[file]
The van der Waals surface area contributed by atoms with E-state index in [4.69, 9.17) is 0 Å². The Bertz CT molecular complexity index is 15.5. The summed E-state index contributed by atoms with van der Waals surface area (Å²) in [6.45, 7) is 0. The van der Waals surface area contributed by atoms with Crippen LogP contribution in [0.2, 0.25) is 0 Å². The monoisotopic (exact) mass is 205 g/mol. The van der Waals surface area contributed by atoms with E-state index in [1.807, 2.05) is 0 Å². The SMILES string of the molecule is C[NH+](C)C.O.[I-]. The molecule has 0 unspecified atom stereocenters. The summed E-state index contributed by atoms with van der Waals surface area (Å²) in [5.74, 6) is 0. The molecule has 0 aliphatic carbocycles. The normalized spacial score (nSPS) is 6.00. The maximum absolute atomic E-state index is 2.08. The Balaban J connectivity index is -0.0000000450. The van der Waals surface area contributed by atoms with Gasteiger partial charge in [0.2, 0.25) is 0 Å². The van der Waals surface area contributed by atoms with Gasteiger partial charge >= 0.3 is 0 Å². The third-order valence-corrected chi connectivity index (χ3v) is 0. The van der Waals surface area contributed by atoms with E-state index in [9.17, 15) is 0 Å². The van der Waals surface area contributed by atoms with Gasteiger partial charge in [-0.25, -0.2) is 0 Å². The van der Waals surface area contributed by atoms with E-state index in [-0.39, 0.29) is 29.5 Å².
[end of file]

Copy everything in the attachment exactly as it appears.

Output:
The van der Waals surface area contributed by atoms with E-state index in [4.69, 9.17) is 0 Å². The Bertz CT molecular complexity index is 15.5. The summed E-state index contributed by atoms with van der Waals surface area (Å²) in [6.45, 7) is 0. The van der Waals surface area contributed by atoms with Crippen LogP contribution in [0.2, 0.25) is 0 Å². The monoisotopic (exact) mass is 205 g/mol. The van der Waals surface area contributed by atoms with E-state index in [1.807, 2.05) is 0 Å². The SMILES string of the molecule is C[NH+](C)C.O.[I-]. The molecule has 0 unspecified atom stereocenters. The summed E-state index contributed by atoms with van der Waals surface area (Å²) in [5.74, 6) is 0. The molecule has 0 aliphatic carbocycles. The normalized spacial score (nSPS) is 6.00. The maximum absolute atomic E-state index is 2.08. The Balaban J connectivity index is -0.0000000450. The van der Waals surface area contributed by atoms with Gasteiger partial charge in [0.2, 0.25) is 0 Å². The van der Waals surface area contributed by atoms with Gasteiger partial charge >= 0.3 is 0 Å². The third-order valence-corrected chi connectivity index (χ3v) is 0. The van der Waals surface area contributed by atoms with E-state index in [9.17, 15) is 0 Å². The van der Waals surface area contributed by atoms with Gasteiger partial charge in [-0.25, -0.2) is 0 Å². The van der Waals surface area contributed by atoms with E-state index in [-0.39, 0.29) is 29.5 Å².